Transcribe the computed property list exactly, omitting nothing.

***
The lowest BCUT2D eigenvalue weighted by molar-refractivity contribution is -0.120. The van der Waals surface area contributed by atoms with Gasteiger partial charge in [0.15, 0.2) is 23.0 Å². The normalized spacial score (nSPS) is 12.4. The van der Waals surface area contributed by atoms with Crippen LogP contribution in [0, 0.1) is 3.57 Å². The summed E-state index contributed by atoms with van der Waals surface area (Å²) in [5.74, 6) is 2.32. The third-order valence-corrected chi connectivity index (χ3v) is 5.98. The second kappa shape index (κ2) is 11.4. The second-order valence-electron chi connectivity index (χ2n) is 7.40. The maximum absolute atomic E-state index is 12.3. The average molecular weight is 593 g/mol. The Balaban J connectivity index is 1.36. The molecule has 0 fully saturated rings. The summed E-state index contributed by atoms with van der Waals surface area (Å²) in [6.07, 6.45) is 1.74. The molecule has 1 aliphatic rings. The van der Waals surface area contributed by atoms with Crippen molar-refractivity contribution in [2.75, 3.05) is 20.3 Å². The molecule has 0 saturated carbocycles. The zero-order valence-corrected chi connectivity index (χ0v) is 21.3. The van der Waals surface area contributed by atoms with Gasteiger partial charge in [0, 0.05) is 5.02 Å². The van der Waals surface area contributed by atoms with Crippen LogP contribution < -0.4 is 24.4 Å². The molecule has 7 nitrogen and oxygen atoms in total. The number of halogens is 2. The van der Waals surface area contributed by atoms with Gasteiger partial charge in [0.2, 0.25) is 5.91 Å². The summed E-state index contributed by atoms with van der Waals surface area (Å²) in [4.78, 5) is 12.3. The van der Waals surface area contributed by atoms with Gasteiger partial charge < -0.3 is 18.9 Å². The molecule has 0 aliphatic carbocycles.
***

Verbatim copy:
The lowest BCUT2D eigenvalue weighted by molar-refractivity contribution is -0.120. The van der Waals surface area contributed by atoms with Gasteiger partial charge in [0.15, 0.2) is 23.0 Å². The normalized spacial score (nSPS) is 12.4. The van der Waals surface area contributed by atoms with Crippen LogP contribution in [0, 0.1) is 3.57 Å². The summed E-state index contributed by atoms with van der Waals surface area (Å²) in [5.74, 6) is 2.32. The third-order valence-corrected chi connectivity index (χ3v) is 5.98. The second kappa shape index (κ2) is 11.4. The second-order valence-electron chi connectivity index (χ2n) is 7.40. The maximum absolute atomic E-state index is 12.3. The average molecular weight is 593 g/mol. The Balaban J connectivity index is 1.36. The molecule has 0 fully saturated rings. The summed E-state index contributed by atoms with van der Waals surface area (Å²) in [6.07, 6.45) is 1.74. The molecule has 1 aliphatic rings. The van der Waals surface area contributed by atoms with Crippen molar-refractivity contribution in [2.75, 3.05) is 20.3 Å². The molecule has 0 saturated carbocycles. The zero-order valence-corrected chi connectivity index (χ0v) is 21.3. The van der Waals surface area contributed by atoms with Gasteiger partial charge in [0, 0.05) is 5.02 Å². The van der Waals surface area contributed by atoms with Crippen LogP contribution < -0.4 is 24.4 Å². The molecule has 7 nitrogen and oxygen atoms in total. The number of halogens is 2. The van der Waals surface area contributed by atoms with Gasteiger partial charge in [0.2, 0.25) is 5.91 Å². The summed E-state index contributed by atoms with van der Waals surface area (Å²) in [4.78, 5) is 12.3. The van der Waals surface area contributed by atoms with Gasteiger partial charge < -0.3 is 18.9 Å². The molecule has 0 aliphatic carbocycles.